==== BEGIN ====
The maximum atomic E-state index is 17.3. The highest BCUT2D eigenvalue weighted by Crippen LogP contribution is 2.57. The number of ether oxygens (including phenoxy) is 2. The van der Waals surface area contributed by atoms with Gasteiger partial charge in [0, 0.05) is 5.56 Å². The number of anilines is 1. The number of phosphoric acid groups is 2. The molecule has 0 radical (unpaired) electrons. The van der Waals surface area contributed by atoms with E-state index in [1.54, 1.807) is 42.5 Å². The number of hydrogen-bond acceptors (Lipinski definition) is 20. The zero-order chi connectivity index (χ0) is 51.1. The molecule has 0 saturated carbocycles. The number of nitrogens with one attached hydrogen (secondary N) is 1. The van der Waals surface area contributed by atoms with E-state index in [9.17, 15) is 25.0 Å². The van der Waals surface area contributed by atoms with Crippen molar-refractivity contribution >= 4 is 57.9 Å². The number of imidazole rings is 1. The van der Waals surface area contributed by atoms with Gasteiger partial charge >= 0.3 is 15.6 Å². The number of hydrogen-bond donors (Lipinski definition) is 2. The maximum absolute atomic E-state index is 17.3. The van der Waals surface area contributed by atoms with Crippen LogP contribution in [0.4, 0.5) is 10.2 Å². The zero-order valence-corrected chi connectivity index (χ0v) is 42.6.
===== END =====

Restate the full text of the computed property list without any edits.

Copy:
The maximum atomic E-state index is 17.3. The highest BCUT2D eigenvalue weighted by Crippen LogP contribution is 2.57. The number of ether oxygens (including phenoxy) is 2. The van der Waals surface area contributed by atoms with Gasteiger partial charge in [0, 0.05) is 5.56 Å². The number of anilines is 1. The number of phosphoric acid groups is 2. The molecule has 0 radical (unpaired) electrons. The van der Waals surface area contributed by atoms with E-state index in [1.54, 1.807) is 42.5 Å². The number of hydrogen-bond acceptors (Lipinski definition) is 20. The zero-order chi connectivity index (χ0) is 51.1. The molecule has 0 saturated carbocycles. The number of nitrogens with one attached hydrogen (secondary N) is 1. The van der Waals surface area contributed by atoms with E-state index in [9.17, 15) is 25.0 Å². The van der Waals surface area contributed by atoms with Crippen molar-refractivity contribution >= 4 is 57.9 Å². The number of imidazole rings is 1. The van der Waals surface area contributed by atoms with Gasteiger partial charge >= 0.3 is 15.6 Å². The number of hydrogen-bond donors (Lipinski definition) is 2. The maximum absolute atomic E-state index is 17.3. The van der Waals surface area contributed by atoms with Crippen LogP contribution in [0.4, 0.5) is 10.2 Å². The zero-order valence-corrected chi connectivity index (χ0v) is 42.6.